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Welcome to our health education library. The information shared below is provided to you as an educational and informational source only and is not intended to replace a medical examination or consultation, or medical advice given to you by a physician or medical professional.

Treating Pressure Ulcers of the FootUlceras por presi³n en el pie: Tratamiento

Treating Pressure Ulcers of the Foot

With your doctor's care, hot spots, small cracks, or sores can be treated before they get infected. If infection is already present, medications will probably be prescribed. Surgery may also be needed if the infection has spread.

Checking Your Feet

  • Use a mirror to look at the bottom of your feet each day. By doing so, you can catch small skin changes before they turn into ulcers.

  • Call your doctor if you notice hot spots, red streaks, swelling, or any cracks or sores.

  • Check the soles and insides of your shoes before putting them on. Remove any objects, such as pebbles.

Improving Your Overall Health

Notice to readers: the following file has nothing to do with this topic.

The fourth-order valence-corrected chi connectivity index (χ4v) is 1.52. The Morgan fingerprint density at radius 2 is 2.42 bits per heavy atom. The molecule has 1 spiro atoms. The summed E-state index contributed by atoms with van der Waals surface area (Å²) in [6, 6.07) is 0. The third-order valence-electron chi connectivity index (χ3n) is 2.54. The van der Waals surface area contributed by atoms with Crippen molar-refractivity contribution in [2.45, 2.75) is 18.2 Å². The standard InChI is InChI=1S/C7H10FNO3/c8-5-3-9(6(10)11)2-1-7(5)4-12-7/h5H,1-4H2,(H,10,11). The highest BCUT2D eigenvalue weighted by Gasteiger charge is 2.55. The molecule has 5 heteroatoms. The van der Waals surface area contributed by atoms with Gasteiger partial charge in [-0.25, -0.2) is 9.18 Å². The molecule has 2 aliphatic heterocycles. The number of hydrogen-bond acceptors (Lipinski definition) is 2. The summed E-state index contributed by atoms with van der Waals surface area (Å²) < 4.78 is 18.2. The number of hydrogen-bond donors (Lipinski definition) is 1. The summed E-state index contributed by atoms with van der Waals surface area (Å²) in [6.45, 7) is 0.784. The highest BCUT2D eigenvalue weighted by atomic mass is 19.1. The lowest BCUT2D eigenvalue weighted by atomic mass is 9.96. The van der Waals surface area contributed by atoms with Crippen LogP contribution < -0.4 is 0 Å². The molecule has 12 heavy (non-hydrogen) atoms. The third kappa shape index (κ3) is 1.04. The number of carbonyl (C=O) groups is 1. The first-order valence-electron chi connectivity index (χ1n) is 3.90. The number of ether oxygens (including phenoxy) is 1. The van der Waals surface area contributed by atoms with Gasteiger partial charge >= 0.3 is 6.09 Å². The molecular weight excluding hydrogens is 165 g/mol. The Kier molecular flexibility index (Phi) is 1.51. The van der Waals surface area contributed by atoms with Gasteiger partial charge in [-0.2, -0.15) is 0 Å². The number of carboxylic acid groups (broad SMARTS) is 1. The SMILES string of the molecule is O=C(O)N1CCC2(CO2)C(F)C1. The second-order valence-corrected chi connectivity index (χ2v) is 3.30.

Do your best to control health problems that may affect your feet, such as diabetes and kidney disease. Eat right and exercise. If you are given medications, take them as directed. If you smoke, stop. Smoking reduces blood flow and slows healing. Limiting alcohol intake may also be helpful.

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Cleaning the Ulcer

To assist healing, thickened skin around the ulcer may be cleaned away. Medicated ointment or cream may be applied to prevent infection. Sometimes a special dressing is used to help keep the wound dry.

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Reducing Force

To take pressure off hot spots and ulcers, your doctor may prescribe orthoses. These custom-made shoe inserts absorb or divert pressure from problem areas. Special shoes or temporary casts may also be used.

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Using Antibiotics

To control or prevent infection, your doctor may prescribe antibiotics. Take them all, and take them as directed. If you stop using an antibiotic too soon, the infection may come back.

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If Surgery Is Needed

Surgery may be needed if infection enters deep tissues or bone. In such cases, your doctor cleans away the infection while removing as little tissue or bone as possible. You may also be given intravenous (IV) antibiotics to fight the infection.

Date Last Reviewed: 2004-09-17T00:00:00-06:00

Date Last Modified: 2002-07-09T00:00:00-06:00

Experience optimal physical therapy techniques and compassionate patient care at Benton Franklin Orthopedic Associates and Benton Franklin Physical Therapy. Call us today at 509.586.2828 to schedule an appointment or use our online Request an Appointment form.

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